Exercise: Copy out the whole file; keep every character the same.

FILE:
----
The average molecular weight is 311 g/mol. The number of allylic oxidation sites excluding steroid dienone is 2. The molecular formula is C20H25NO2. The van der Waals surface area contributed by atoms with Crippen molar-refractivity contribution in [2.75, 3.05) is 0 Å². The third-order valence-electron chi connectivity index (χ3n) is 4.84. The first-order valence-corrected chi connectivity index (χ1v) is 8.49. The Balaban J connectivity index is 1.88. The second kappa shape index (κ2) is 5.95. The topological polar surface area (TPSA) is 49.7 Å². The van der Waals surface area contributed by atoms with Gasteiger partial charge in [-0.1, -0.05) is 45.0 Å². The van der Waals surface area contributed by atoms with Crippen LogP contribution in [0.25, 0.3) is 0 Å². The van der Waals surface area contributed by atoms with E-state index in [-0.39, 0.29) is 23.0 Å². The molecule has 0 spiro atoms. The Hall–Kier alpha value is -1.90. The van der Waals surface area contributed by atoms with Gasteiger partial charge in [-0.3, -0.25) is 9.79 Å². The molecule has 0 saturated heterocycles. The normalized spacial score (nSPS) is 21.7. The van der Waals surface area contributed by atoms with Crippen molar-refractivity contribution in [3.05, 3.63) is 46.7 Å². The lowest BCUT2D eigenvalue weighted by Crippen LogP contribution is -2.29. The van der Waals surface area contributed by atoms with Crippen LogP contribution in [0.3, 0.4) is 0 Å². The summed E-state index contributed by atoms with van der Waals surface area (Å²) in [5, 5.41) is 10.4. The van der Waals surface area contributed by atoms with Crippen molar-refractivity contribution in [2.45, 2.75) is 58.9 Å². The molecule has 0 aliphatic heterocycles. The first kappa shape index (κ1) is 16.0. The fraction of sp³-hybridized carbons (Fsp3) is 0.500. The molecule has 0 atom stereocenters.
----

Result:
The average molecular weight is 311 g/mol. The number of allylic oxidation sites excluding steroid dienone is 2. The molecular formula is C20H25NO2. The van der Waals surface area contributed by atoms with Crippen molar-refractivity contribution in [2.75, 3.05) is 0 Å². The third-order valence-electron chi connectivity index (χ3n) is 4.84. The first-order valence-corrected chi connectivity index (χ1v) is 8.49. The Balaban J connectivity index is 1.88. The second kappa shape index (κ2) is 5.95. The topological polar surface area (TPSA) is 49.7 Å². The van der Waals surface area contributed by atoms with Gasteiger partial charge in [-0.1, -0.05) is 45.0 Å². The van der Waals surface area contributed by atoms with Crippen LogP contribution in [0.25, 0.3) is 0 Å². The van der Waals surface area contributed by atoms with E-state index in [-0.39, 0.29) is 23.0 Å². The molecule has 0 spiro atoms. The Hall–Kier alpha value is -1.90. The van der Waals surface area contributed by atoms with Gasteiger partial charge in [-0.3, -0.25) is 9.79 Å². The molecule has 0 saturated heterocycles. The normalized spacial score (nSPS) is 21.7. The van der Waals surface area contributed by atoms with Crippen molar-refractivity contribution in [3.05, 3.63) is 46.7 Å². The lowest BCUT2D eigenvalue weighted by Crippen LogP contribution is -2.29. The van der Waals surface area contributed by atoms with Crippen LogP contribution in [0.3, 0.4) is 0 Å². The summed E-state index contributed by atoms with van der Waals surface area (Å²) in [5, 5.41) is 10.4. The van der Waals surface area contributed by atoms with Crippen molar-refractivity contribution in [2.45, 2.75) is 58.9 Å². The molecule has 0 aliphatic heterocycles. The first kappa shape index (κ1) is 16.0. The fraction of sp³-hybridized carbons (Fsp3) is 0.500. The molecule has 0 atom stereocenters.